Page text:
Call me a Jeremiah for my memory of that time is surely Pirandellian and the feelings of futility were merely chimerical.  But, here I am in the seventh decade of my life making sure that the sidewalk in front of the six-flat in which I live is perfectly clear of snow (at least when the snowfall is somewhat less than the almost two feet we had yesterday).  What will the neighbors think?

Wednesday, February 02, 2011

The Leopard
The Leopard 

"Love. Of course, love. Flames for a year, ashes for thirty." 

The Leopard, 1958, (filmed in 1963), is sometimes compared to Margaret Mitchell's Gone with the Wind. It drew on the author's family history and described the reactions of a noble family to the social and political landscape following Sicily's appropriation by Garibaldi in 1860. Lampedusa published nothing during his lifetime except for three articles that appeared in an obscure Genoese periodical in the 1920s.

The Prince was depressed: "All this shouldn't last; but it will, always; the human 'always,' of course, a century, two centuries... and after that it will be different but worse. We were the Leopards, the Lions; those who'll take our place will be little jackals, hyenas; and the whole lot of us Leopards, jackals, and sheep, we'll all go on thinking ourselves the salt of the earth." (from The Leopard)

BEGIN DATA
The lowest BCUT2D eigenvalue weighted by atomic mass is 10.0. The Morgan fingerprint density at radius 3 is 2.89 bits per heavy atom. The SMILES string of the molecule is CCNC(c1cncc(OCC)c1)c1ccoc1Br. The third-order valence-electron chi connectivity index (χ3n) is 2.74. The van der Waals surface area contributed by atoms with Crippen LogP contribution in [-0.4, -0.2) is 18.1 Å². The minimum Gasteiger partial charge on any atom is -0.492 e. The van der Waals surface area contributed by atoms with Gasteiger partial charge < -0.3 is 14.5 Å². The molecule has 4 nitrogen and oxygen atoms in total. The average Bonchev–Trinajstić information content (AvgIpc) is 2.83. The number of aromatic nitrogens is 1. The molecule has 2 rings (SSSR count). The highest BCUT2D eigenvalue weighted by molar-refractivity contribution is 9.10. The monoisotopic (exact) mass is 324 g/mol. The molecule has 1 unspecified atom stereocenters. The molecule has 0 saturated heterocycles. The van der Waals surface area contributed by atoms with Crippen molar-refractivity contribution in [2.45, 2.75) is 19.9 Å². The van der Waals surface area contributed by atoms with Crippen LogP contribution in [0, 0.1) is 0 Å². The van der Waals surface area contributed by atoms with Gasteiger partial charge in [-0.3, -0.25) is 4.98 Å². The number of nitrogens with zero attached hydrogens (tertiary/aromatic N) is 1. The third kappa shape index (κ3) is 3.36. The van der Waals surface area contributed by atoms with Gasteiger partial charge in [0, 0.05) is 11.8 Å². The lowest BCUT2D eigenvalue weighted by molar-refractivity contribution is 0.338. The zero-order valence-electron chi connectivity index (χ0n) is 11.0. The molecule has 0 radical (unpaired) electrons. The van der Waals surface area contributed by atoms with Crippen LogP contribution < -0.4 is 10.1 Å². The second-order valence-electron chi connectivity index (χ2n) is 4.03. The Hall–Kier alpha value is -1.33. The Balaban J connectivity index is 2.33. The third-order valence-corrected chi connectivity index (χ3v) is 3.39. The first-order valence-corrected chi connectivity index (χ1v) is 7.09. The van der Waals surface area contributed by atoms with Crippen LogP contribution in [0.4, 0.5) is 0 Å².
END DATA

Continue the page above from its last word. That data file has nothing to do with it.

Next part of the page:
This is one of the best historical novels that I have ever read (and reread). It reads like an epic and the family story is told in beautiful prose. Lampedusa never strikes a wrong note and creates, in the patriarch of the family, Don Fabrizio the Sicilian prince, one of the great tragic figures in literature. The novel successfully depicts the end of his world and the beginning of modern Italy. Definitely must be read by anyone interested in historical literary fiction.

A Goodreads update

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The Pure Lover: A Memoir of Grief
The Pure Lover: A Memoir 

of Grief 

"All feeling and all thought, all are absent in your absence, so why, why is such total absence of thought and feeling so potent a presence -- yours?" (p 113)

The Pure Lover is a beautiful and profluent portrait - memoir of a life and living together. David Plante first met Nikos in London while he was still an aspiring young American writer. Nikos was a Greek poet, intellectual and survivor of the war. It was 1965 and a life together was about to begin. In his memoir Plante uses fragments of their life together to create a mosaic of what was a beautiful duumvirate.  A short book of fleeting flinders, it is told with piquant prose about time together and time past.

The Pure Lover by David Plante. Beacon Press, Boston. 2009

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Tuesday, February 01, 2011

Alive Together: New and Selected Poems
Alive Together: New and Selected Poems 

"Joy, joy the sopranos sing,

reaching for the shimmering notes

while our eyes fill with tears."

As in the final stanza of this poem, titled simply Joy, Mueller's poetry shimmers with the beauty of music and humanity. Her life seemingly translated word by word onto the paper that brings forth the poems.

Alive Together: New and Selected Poems by Lisel Mueller. LSU Press. 1996